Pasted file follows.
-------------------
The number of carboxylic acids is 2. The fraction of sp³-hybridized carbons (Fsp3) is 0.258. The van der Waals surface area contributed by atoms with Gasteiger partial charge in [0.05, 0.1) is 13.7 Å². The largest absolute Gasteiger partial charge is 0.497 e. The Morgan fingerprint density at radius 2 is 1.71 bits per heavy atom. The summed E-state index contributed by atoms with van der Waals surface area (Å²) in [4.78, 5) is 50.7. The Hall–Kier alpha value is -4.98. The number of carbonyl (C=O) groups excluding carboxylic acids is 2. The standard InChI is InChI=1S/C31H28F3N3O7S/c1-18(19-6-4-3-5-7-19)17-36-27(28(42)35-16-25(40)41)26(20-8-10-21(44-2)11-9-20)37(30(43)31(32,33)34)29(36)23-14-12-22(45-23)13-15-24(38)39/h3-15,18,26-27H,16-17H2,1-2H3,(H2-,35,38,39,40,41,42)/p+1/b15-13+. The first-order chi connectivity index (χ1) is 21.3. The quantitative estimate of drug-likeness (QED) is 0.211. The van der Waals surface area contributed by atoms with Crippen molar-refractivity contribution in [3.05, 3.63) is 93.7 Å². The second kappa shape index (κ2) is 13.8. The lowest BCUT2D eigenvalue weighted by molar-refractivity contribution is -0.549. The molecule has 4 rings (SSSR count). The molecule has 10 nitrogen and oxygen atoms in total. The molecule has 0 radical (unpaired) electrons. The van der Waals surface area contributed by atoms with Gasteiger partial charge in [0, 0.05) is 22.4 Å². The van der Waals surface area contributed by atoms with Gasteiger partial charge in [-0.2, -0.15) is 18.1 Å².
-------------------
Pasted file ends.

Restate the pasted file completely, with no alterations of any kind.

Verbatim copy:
The number of carboxylic acids is 2. The fraction of sp³-hybridized carbons (Fsp3) is 0.258. The van der Waals surface area contributed by atoms with Gasteiger partial charge in [0.05, 0.1) is 13.7 Å². The largest absolute Gasteiger partial charge is 0.497 e. The Morgan fingerprint density at radius 2 is 1.71 bits per heavy atom. The summed E-state index contributed by atoms with van der Waals surface area (Å²) in [4.78, 5) is 50.7. The Hall–Kier alpha value is -4.98. The number of carbonyl (C=O) groups excluding carboxylic acids is 2. The standard InChI is InChI=1S/C31H28F3N3O7S/c1-18(19-6-4-3-5-7-19)17-36-27(28(42)35-16-25(40)41)26(20-8-10-21(44-2)11-9-20)37(30(43)31(32,33)34)29(36)23-14-12-22(45-23)13-15-24(38)39/h3-15,18,26-27H,16-17H2,1-2H3,(H2-,35,38,39,40,41,42)/p+1/b15-13+. The first-order chi connectivity index (χ1) is 21.3. The quantitative estimate of drug-likeness (QED) is 0.211. The van der Waals surface area contributed by atoms with Crippen molar-refractivity contribution in [3.05, 3.63) is 93.7 Å². The second kappa shape index (κ2) is 13.8. The lowest BCUT2D eigenvalue weighted by molar-refractivity contribution is -0.549. The molecule has 4 rings (SSSR count). The molecule has 10 nitrogen and oxygen atoms in total. The molecule has 0 radical (unpaired) electrons. The van der Waals surface area contributed by atoms with Gasteiger partial charge in [0, 0.05) is 22.4 Å². The van der Waals surface area contributed by atoms with Gasteiger partial charge in [-0.2, -0.15) is 18.1 Å².